to:

* A lot of songs from ''Fiddler on the Roof'' tug at the heartstings. Probably one of the most infamous examples is "Sunrise, Sunset". And when done right, "Sabbath Prayer" also has a very powerful feeling to it-you'll cry and you won't know why. For this troper, "Far From the Home I Love" is also heartbreaking, as well as the lines immediately after:



* And the song Tevye sings about Chava, and his heartbreak, and her heartbreak--it DOES NOT HELP that this troper has always associated Tevye with her father. That song is so hard to hear.
* The one that gets this troper the most is [[spoiler:when Tevye disowns Chava]] and the song he sings about it afterward. It certainly doesn't help that this very nearly happened to this troper's favorite aunt.
* "Far From the Home I Love". Full stop. This troper did ''Fiddler'' in high school with the school drama club, and wasn't expecting perfection, which made it all the more jarring when the guy playing Tevye and (especially) the girl playing Hodel churned out a professional-level performance, leaving me nearly bawling backstage. It also doesn't help that it [[MoodWhiplash immediately follows the fun and quirky]] "The Rumor" scene.

to:

* And the song Tevye sings about Chava, and his heartbreak, and her heartbreak--it DOES NOT HELP that this troper has always associated Tevye with her father. That song is so hard to hear.
heartbreak.
* The one that gets this troper the most is [[spoiler:when [[spoiler:When Tevye disowns Chava]] and the song he sings about it afterward. It certainly doesn't help that this very nearly happened to this troper's favorite aunt.
afterward.
* "Far From the Home I Love". Full stop. This troper did ''Fiddler'' in high school with the school drama club, and wasn't expecting perfection, which made it all the more jarring when the guy playing Tevye and (especially) the girl playing Hodel churned out a professional-level performance, leaving me nearly bawling backstage. It also doesn't help that it [[MoodWhiplash immediately follows the fun and quirky]] "The Rumor" scene.



* "Sun rise, sun set", it's a beautifully somber song about watching your children grow up and leave you, and how it's a wonderful thing to watch, but doesn't make the fact that you are growing older and left alone any easier.
** For obvious reasons, it is a very popular choice for father-daugther/mother-son dances at weddings (at least Jewish weddings).

to:

* "Sun rise, sun set", it's a beautifully somber song about watching your children grow up and leave you, and how it's a wonderful thing to watch, but doesn't make the fact that you are growing older and left alone any easier.
**
easier. For obvious reasons, it is a very popular choice for father-daugther/mother-son dances at weddings (at least Jewish weddings).


** Then is the scene when the rabbi is preparing to leave, with the scrolls and things, he looks at the synagogue, one that has been around for generations, with writings and teachings on its walls, and he has to leave. What makes it so bleak and tragic is the silence and the expression on the old man's face.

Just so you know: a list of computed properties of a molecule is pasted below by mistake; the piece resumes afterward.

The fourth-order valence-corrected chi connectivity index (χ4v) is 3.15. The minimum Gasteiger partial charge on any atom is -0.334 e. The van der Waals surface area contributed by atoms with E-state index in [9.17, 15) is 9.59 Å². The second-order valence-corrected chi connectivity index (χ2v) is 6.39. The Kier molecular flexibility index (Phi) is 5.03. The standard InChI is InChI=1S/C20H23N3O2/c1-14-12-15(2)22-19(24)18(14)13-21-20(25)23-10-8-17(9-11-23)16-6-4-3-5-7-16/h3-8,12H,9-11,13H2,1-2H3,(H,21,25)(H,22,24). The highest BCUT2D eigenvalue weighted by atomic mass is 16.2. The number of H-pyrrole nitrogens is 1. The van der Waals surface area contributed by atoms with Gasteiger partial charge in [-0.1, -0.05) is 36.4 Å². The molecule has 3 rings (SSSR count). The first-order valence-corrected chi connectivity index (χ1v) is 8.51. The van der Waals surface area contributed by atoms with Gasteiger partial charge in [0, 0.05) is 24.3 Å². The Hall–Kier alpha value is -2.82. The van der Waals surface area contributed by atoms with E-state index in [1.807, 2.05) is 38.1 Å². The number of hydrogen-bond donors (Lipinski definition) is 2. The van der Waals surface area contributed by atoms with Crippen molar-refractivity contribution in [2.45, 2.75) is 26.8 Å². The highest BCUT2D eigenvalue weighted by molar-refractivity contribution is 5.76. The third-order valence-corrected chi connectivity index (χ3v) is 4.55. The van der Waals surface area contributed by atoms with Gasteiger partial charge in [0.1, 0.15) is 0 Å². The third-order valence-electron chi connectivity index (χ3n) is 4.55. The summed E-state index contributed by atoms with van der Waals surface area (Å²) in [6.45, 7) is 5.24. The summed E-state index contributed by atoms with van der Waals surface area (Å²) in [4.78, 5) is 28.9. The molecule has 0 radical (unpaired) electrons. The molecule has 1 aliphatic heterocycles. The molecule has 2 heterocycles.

to:

** Then is there's the scene when the rabbi is preparing to leave, with the scrolls and things, he looks at the synagogue, one that has been around for generations, with writings and teachings on its walls, and he has to leave. What makes it so bleak and tragic is the silence and the expression on the old man's face.face and his praying under his breath.



* The look on the constable's face when the inspector leaves ordering him to do a sort of pogram. Its almost a beaten, self-loathing expression. He clearly doesn't want to harm the Jewish citizens but he had been and compromises and he doesn't like it for one minute.

to:

* The look on the constable's face when the inspector leaves ordering him to do a sort of pogram. Its almost a beaten, self-loathing expression. He clearly doesn't want to harm the Jewish citizens but he had been has and compromises and he doesn't like it for one minute.

Added DiffLines:

**Then is the scene when the rabbi is preparing to leave, with the scrolls and things, he looks at the synagogue, one that has been around for generations, with writings and teachings on its walls, and he has to leave. What makes it so bleak and tragic is the silence and the expression on the old man's face.


* "L'Chaim" can count as this. Here we have a song that involves the Jews and Gentiles putting aside their personal biases to celebrate the announcement of a wedding. It all feels worthless during the wedding when the reception is destroyed and the Jews terrorized.

to:

* "L'Chaim" can count as this. Here we have a song that involves the Jews and Gentiles putting aside their personal biases to celebrate the announcement of a wedding. It all feels worthless during the wedding when the reception is destroyed and the Jews terrorized.terrorized.
*The look on the constable's face when the inspector leaves ordering him to do a sort of pogram. Its almost a beaten, self-loathing expression. He clearly doesn't want to harm the Jewish citizens but he had been and compromises and he doesn't like it for one minute.